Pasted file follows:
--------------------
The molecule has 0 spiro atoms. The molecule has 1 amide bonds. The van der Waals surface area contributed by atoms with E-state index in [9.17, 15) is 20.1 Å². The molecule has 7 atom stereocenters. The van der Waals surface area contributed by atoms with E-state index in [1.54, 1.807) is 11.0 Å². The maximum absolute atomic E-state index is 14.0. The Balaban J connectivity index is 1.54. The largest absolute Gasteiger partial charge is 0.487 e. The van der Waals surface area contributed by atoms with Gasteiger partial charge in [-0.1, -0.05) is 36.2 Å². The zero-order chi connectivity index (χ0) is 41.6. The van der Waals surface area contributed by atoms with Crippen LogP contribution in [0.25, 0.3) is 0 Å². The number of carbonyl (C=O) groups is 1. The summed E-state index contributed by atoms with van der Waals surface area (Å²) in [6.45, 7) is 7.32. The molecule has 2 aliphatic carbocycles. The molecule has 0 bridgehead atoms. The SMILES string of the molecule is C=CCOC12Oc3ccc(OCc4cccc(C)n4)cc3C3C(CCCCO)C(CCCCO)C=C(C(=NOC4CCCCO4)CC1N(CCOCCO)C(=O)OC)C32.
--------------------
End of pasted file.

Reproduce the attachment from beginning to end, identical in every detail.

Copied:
The molecule has 0 spiro atoms. The molecule has 1 amide bonds. The van der Waals surface area contributed by atoms with E-state index in [9.17, 15) is 20.1 Å². The molecule has 7 atom stereocenters. The van der Waals surface area contributed by atoms with E-state index in [1.54, 1.807) is 11.0 Å². The maximum absolute atomic E-state index is 14.0. The Balaban J connectivity index is 1.54. The largest absolute Gasteiger partial charge is 0.487 e. The van der Waals surface area contributed by atoms with Gasteiger partial charge in [-0.1, -0.05) is 36.2 Å². The zero-order chi connectivity index (χ0) is 41.6. The van der Waals surface area contributed by atoms with Crippen LogP contribution in [0.25, 0.3) is 0 Å². The number of carbonyl (C=O) groups is 1. The summed E-state index contributed by atoms with van der Waals surface area (Å²) in [6.45, 7) is 7.32. The molecule has 2 aliphatic carbocycles. The molecule has 0 bridgehead atoms. The SMILES string of the molecule is C=CCOC12Oc3ccc(OCc4cccc(C)n4)cc3C3C(CCCCO)C(CCCCO)C=C(C(=NOC4CCCCO4)CC1N(CCOCCO)C(=O)OC)C32.